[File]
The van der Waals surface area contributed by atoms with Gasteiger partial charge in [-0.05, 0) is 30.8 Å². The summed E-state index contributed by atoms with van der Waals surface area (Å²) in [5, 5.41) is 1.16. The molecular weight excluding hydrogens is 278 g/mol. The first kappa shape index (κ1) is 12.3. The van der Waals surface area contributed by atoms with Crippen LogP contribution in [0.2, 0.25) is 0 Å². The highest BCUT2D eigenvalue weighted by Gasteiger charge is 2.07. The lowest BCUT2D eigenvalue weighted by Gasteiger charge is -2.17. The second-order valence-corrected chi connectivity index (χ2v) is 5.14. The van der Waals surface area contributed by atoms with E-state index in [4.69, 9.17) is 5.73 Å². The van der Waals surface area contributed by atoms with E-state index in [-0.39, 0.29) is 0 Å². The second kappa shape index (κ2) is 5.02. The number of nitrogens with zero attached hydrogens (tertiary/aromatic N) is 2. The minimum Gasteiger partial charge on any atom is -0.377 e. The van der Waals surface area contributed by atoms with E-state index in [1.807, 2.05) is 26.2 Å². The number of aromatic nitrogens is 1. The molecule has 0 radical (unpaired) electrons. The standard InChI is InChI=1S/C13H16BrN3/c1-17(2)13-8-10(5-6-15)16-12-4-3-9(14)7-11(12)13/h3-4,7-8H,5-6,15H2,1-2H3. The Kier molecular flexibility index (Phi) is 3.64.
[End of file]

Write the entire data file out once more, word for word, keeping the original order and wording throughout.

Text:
The van der Waals surface area contributed by atoms with Gasteiger partial charge in [-0.05, 0) is 30.8 Å². The summed E-state index contributed by atoms with van der Waals surface area (Å²) in [5, 5.41) is 1.16. The molecular weight excluding hydrogens is 278 g/mol. The first kappa shape index (κ1) is 12.3. The van der Waals surface area contributed by atoms with Crippen LogP contribution in [0.2, 0.25) is 0 Å². The highest BCUT2D eigenvalue weighted by Gasteiger charge is 2.07. The lowest BCUT2D eigenvalue weighted by Gasteiger charge is -2.17. The second-order valence-corrected chi connectivity index (χ2v) is 5.14. The van der Waals surface area contributed by atoms with E-state index in [4.69, 9.17) is 5.73 Å². The van der Waals surface area contributed by atoms with E-state index in [-0.39, 0.29) is 0 Å². The second kappa shape index (κ2) is 5.02. The number of nitrogens with zero attached hydrogens (tertiary/aromatic N) is 2. The minimum Gasteiger partial charge on any atom is -0.377 e. The van der Waals surface area contributed by atoms with E-state index in [1.807, 2.05) is 26.2 Å². The number of aromatic nitrogens is 1. The molecule has 0 radical (unpaired) electrons. The standard InChI is InChI=1S/C13H16BrN3/c1-17(2)13-8-10(5-6-15)16-12-4-3-9(14)7-11(12)13/h3-4,7-8H,5-6,15H2,1-2H3. The Kier molecular flexibility index (Phi) is 3.64.